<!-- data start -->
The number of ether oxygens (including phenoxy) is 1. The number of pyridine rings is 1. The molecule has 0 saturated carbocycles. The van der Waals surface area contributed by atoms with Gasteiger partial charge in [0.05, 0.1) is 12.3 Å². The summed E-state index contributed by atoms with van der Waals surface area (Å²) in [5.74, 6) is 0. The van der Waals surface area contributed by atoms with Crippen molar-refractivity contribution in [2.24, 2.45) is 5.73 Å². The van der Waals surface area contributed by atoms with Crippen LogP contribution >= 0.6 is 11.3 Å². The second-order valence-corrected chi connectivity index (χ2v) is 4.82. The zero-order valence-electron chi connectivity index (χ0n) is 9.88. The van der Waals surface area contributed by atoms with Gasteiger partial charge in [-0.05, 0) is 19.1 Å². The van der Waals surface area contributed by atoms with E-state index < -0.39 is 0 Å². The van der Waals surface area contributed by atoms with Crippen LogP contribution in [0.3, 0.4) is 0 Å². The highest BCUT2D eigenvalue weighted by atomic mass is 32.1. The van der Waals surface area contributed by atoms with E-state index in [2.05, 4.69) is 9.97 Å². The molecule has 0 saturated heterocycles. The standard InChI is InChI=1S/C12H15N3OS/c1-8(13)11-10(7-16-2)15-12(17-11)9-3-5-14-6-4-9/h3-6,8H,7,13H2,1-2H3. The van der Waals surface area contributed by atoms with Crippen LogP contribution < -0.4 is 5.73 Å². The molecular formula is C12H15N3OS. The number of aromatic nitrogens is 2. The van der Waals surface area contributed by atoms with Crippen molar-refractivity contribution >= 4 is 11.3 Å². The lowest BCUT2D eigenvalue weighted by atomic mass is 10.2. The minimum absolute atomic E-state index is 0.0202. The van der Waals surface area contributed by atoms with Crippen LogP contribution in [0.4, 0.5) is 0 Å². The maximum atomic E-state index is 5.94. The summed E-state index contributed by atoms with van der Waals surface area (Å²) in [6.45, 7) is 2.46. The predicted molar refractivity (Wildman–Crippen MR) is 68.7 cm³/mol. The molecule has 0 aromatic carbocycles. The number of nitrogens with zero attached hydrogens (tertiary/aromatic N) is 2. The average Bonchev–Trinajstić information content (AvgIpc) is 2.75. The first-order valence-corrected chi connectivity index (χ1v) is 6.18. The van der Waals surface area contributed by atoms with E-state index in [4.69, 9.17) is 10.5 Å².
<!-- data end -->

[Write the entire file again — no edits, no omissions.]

The number of ether oxygens (including phenoxy) is 1. The number of pyridine rings is 1. The molecule has 0 saturated carbocycles. The van der Waals surface area contributed by atoms with Gasteiger partial charge in [0.05, 0.1) is 12.3 Å². The summed E-state index contributed by atoms with van der Waals surface area (Å²) in [5.74, 6) is 0. The van der Waals surface area contributed by atoms with Crippen molar-refractivity contribution in [2.24, 2.45) is 5.73 Å². The van der Waals surface area contributed by atoms with Crippen LogP contribution >= 0.6 is 11.3 Å². The second-order valence-corrected chi connectivity index (χ2v) is 4.82. The zero-order valence-electron chi connectivity index (χ0n) is 9.88. The van der Waals surface area contributed by atoms with Gasteiger partial charge in [-0.05, 0) is 19.1 Å². The van der Waals surface area contributed by atoms with E-state index < -0.39 is 0 Å². The van der Waals surface area contributed by atoms with Crippen LogP contribution in [0.3, 0.4) is 0 Å². The highest BCUT2D eigenvalue weighted by atomic mass is 32.1. The van der Waals surface area contributed by atoms with E-state index in [2.05, 4.69) is 9.97 Å². The molecule has 0 saturated heterocycles. The standard InChI is InChI=1S/C12H15N3OS/c1-8(13)11-10(7-16-2)15-12(17-11)9-3-5-14-6-4-9/h3-6,8H,7,13H2,1-2H3. The van der Waals surface area contributed by atoms with Crippen LogP contribution < -0.4 is 5.73 Å². The molecular formula is C12H15N3OS. The number of aromatic nitrogens is 2. The van der Waals surface area contributed by atoms with Crippen molar-refractivity contribution >= 4 is 11.3 Å². The lowest BCUT2D eigenvalue weighted by atomic mass is 10.2. The minimum absolute atomic E-state index is 0.0202. The van der Waals surface area contributed by atoms with Crippen LogP contribution in [0.4, 0.5) is 0 Å². The maximum atomic E-state index is 5.94. The summed E-state index contributed by atoms with van der Waals surface area (Å²) in [6.45, 7) is 2.46. The predicted molar refractivity (Wildman–Crippen MR) is 68.7 cm³/mol. The molecule has 0 aromatic carbocycles. The number of nitrogens with zero attached hydrogens (tertiary/aromatic N) is 2. The average Bonchev–Trinajstić information content (AvgIpc) is 2.75. The first-order valence-corrected chi connectivity index (χ1v) is 6.18. The van der Waals surface area contributed by atoms with E-state index in [4.69, 9.17) is 10.5 Å².